Insulin toxicity

While insulin overdose should be simple to manage this guide will show you some of the nuances to the management and help you prevent longterm neurological impairment.

Toxic Mechanism:

Insulin stimulates the transfer of glucose, potassium, phosphate and magnesium into the cells, .


  • In overdose the pharmacokinetics you know and love all change
  • The duration of action is extended and then the release from the subcutaneous tissues is slow and erratic. Hypoglycaemia can last for days.


  • Hypoglycaemia (<4.0 mmol/L):
    • Adult: 50ml bolus of 50% dextrose IV, repeat as required
    • Children: 2 ml/kg of 10% dextrose IV, repeat as required
    • Repeated hypoglycaemia: commence 10% glucose infusion, starting at 100ml and hour and monitor the blood glucose (children start maintenance fluids with o.9% saline and 5% dextrose +/- potassium). If further episodes of hypoglycaemia occur, treat with another bolus.
    • If normoglycemia can not be maintained then a central line will be required to infuse 25% and 50% dextrose. For children seek expert PICU advice re: central line use and dextrose concentrations due to the risk of hyponatraemia.
    • Increasing the rate of 10% glucose above 100ml/hr increases the risk of giving free water and causing hyponatraemia.
    • Supplement potassium to a low-to-normal range.

Risk Assessment

  • Deliberate self poisoning can be life-threatening, especially if the patient has a delayed presentation and is already in a coma or developed seizures. However, early presentation has an excellent prognosis with glucose replenishment.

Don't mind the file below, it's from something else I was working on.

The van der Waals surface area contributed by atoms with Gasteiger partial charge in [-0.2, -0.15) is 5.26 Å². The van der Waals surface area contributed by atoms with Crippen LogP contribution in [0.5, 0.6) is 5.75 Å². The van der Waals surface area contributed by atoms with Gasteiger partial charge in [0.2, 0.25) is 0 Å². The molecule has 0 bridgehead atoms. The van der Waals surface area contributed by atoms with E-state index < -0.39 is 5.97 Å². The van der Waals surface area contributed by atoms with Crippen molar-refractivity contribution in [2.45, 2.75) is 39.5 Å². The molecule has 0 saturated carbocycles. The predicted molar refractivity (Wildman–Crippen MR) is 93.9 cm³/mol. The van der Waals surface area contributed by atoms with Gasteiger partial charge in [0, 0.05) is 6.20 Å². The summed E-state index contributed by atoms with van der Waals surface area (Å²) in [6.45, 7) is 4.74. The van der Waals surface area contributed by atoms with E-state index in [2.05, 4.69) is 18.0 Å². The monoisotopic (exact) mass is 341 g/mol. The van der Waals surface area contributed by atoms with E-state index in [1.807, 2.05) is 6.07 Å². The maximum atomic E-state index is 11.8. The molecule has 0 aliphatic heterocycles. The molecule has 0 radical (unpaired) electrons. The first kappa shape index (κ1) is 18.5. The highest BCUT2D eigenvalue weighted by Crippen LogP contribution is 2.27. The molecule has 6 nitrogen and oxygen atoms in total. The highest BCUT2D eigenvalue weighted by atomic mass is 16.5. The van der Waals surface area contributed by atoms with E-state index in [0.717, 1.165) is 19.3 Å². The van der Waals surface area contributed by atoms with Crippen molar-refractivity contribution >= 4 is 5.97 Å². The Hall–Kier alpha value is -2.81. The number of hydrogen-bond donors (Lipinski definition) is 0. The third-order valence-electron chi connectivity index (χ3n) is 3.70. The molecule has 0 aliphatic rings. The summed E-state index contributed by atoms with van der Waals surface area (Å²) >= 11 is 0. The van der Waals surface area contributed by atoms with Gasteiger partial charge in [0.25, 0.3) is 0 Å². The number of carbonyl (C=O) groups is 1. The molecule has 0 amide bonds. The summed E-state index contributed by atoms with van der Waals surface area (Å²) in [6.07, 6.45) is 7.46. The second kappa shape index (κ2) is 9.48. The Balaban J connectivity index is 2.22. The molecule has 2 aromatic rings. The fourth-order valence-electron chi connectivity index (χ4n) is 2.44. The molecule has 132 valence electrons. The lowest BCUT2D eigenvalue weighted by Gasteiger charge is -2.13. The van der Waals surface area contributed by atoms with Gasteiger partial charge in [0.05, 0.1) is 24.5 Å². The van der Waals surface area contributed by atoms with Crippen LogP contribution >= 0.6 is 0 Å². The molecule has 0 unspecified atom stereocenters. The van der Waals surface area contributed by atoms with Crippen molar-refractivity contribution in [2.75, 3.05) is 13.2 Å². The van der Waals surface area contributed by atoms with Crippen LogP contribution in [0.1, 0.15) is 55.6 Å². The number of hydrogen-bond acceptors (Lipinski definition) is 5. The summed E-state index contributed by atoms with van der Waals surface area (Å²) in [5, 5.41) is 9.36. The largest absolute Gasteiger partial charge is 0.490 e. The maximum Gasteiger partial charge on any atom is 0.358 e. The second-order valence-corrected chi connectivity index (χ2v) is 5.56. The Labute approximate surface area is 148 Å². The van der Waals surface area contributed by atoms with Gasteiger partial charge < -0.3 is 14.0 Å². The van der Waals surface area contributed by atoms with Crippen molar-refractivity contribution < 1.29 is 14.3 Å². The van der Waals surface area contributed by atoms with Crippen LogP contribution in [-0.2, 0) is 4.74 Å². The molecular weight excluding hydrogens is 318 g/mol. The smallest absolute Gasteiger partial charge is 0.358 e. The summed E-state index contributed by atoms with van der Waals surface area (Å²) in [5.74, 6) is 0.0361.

• Hypoglycaemia can last for days and the erratic release from the subcutaneous tissues creates an unpredictable duration of hypoglycaemia. Close monitoring is required.
  • Persistent, untreated hypoglycaemia can cause permanent neurological injury and death
  • Clinical features are consistent with hypoglycaemia and usually manifest within 2 hours:
    • Autonomic (nausea, vomiting, diaphoresis, tachycardia)
    • CNS (Agitation, tremors, confusion, seizures, hemiplegia, coma)

Supportive Care

  • Glucose as outlined above in resuscitation
  • Allow the stabilised patient to eat, preferably complex carbohydrates


  • Screening: 12 lead ECG, BSL, Paracetamol level
  • Specific:
    • Serial blood glucose levels, every 15 minutes during the resuscitation phase until a steady state has been achieved with a dextrose infusion. If stable testing can continue every 1 – 2 hours as required.
    • EUC, phosphate and magnesium for assist correction
    • Insulin and C-peptide: Only useful in the rare cases where it is necessary to exclude endogenous hyperinsulinaemic states.


  • Not clinically useful

Enhanced Elimination

  • Not clinically useful.


  • Glucose
  • In large overdose or difficult to manage cases discuss with a toxicologist as it may be required to administer octreotide to help wean of the high dose dextrose in the coming days and lower the endogenous insulin secretion.


  • Patients who are well at 6 hours with a normal blood sugar maybe medically cleared with advice
  • Those that require dextrose infusions will need HDU or ICU for several days to monitor glucose and potassium levels. Withdrawal of the glucose infusion should be done slowly as the patient will likely have a hyperinsulinaemic state (particularly if in a non-diabetic from their own endogenous insulin release).
  • Monitor patients for 6 hours after stopping dextrose infusions, if no further dextrose is required they can be medically cleared.

References and Additional Resources

Additional Resources:


toxicology library antidote 700 1

Toxicology Library


Dr Neil Long BMBS FACEM FRCEM FRCPC. Emergency Physician at Kelowna hospital, British Columbia. Loves the misery of alpine climbing and working in austere environments (namely tertiary trauma centres). Supporter of FOAMed, lifelong education and trying to find that elusive peak performance.

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